It was just another day as I kept my bag and sat down at my desk. Being a new man to the organization, I felt the need to obey all the rules laid down regarding the time of entry and exit along with the others of corporate culture. There was hardly much attendance, thanks to the tiring traffic and busy mornings. As I flittered through the news and emails of the previous day, she came to me. It looked as if she had had an accident – she wore a collar and had bandaged one of her elbows. She inquired about me and my post and told me that she had been using my desk before going on leave a week ago.
Being new to the place with scarcely any seniors around, I told her to wait till my teammate came. With a sweet smile, encouraging nod and to my great surprise, she took my colleague’s chair and settled down happily in my cabin. Maybe there were practices here that I had to learn and replicate. As moments passed, understanding my situation, she started a conversation. The conversation, like any other introductory talks, proceeded with a small and simple recitation of my bio-data to her. My colleague entered an hour later and we shifted our chairs to accommodate him in the confined space where two could barely squeeze in.
As we entered into the day’s routine, she was allotted another desk (Thanks!! I would not have fancied moving around aimlessly in an alien office trying to find a work-area – not at least when I was just a few days old.). I had almost forgotten her by the afternoon when she came and invited me for lunch.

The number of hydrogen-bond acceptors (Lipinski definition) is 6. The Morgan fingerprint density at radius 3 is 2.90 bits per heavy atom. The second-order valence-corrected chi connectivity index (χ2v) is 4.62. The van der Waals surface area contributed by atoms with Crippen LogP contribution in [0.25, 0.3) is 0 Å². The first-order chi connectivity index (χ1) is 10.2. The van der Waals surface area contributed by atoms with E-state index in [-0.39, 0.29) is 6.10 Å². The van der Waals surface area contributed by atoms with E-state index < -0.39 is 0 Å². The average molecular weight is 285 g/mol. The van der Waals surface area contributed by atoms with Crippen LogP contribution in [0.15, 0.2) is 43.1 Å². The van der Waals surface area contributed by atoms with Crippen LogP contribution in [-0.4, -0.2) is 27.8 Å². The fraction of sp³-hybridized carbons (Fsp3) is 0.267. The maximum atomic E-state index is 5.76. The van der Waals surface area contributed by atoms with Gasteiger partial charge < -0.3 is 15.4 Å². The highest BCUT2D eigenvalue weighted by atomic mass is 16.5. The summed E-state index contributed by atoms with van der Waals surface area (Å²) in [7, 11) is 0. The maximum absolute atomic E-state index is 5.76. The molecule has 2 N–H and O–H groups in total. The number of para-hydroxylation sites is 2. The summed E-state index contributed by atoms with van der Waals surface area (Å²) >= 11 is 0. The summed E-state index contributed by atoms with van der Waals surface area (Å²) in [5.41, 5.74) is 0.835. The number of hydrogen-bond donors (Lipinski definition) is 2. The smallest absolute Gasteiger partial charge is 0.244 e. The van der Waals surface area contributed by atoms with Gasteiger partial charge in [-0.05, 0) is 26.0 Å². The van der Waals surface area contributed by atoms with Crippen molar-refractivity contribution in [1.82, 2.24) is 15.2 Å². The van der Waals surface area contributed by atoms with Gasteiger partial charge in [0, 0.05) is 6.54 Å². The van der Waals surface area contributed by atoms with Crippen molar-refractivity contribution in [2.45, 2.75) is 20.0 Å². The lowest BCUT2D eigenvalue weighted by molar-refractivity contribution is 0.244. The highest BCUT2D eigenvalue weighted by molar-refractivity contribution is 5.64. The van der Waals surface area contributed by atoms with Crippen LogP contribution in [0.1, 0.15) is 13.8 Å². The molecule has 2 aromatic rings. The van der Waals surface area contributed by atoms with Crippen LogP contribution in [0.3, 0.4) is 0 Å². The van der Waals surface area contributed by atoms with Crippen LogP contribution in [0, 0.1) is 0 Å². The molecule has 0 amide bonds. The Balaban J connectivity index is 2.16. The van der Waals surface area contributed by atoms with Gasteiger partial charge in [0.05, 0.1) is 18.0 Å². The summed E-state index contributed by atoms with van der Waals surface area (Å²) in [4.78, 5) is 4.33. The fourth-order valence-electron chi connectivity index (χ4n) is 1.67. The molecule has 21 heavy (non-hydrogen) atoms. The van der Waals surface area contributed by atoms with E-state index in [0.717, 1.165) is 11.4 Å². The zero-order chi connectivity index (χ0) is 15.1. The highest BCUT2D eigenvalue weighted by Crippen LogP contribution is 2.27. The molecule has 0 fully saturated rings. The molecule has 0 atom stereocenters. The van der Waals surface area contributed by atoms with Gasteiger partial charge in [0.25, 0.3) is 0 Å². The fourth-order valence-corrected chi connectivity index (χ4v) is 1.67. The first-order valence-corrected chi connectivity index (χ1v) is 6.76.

“Ryan, do you want to come with me for lunch?”
I wasn’t a moron to reject her invitation. I had had my own share of rejections from the girls of my college.
But, there materialized an obstacle in my mind. I could not remember her name. The only name that kept popping up in my brain was Smira and she was my manager. I was always bad at remembering names. Faces were identifiable though, occasionally accurate. I felt bad about myself and thought of a way to ask her name indirectly. Taking the example from my friends’ and my own official e-mail, I had hoped that the formula of firstname’@company.com would let me recall her name.
The foolishly great idea backfired very badly. I asked her company e-mail address. The hilarious part happened as she told me her address – it was ‘surname’@company.com. Oh, my! What a short-lived ‘new’ friendship.
She was talking incessantly as we had our lunch and I was happy that I did not have to contribute much to the chat. I adjusted with the beautiful ‘You’ whenever I had to ask her something. Back at my desk, after debating a thousand times with myself, I decided to ask her name to the only living thing with whom I had the better contact in the premises – my colleague. My few days’ experience told me that he would not laugh at me. He did not laugh but did smile before he told me that he too knew only her surname. I could not control my senses; I burst out laughing…
Someday after our first meeting, I heard a team mate calling out to someone across the office. She responded and I knew her name, thankfully wishing that I would never forget…
Days and months passed… We became friends who could hear and understand beyond the barriers of language. A change of work-area and we were separated by more than desks. We worked from different locations, meaning that there was little or no chance to meet. We never spoke for months when the heat and pressure of our work-loads affected us.
The long periods of silence were never felt when we spoke the next time. We could resume our conversations comfortably from where we had left off. We filled in the gaps and said good-byes every time, not knowing when we would meet again.
As said, friendship is never about how long we know each other; it is about how well we know each other.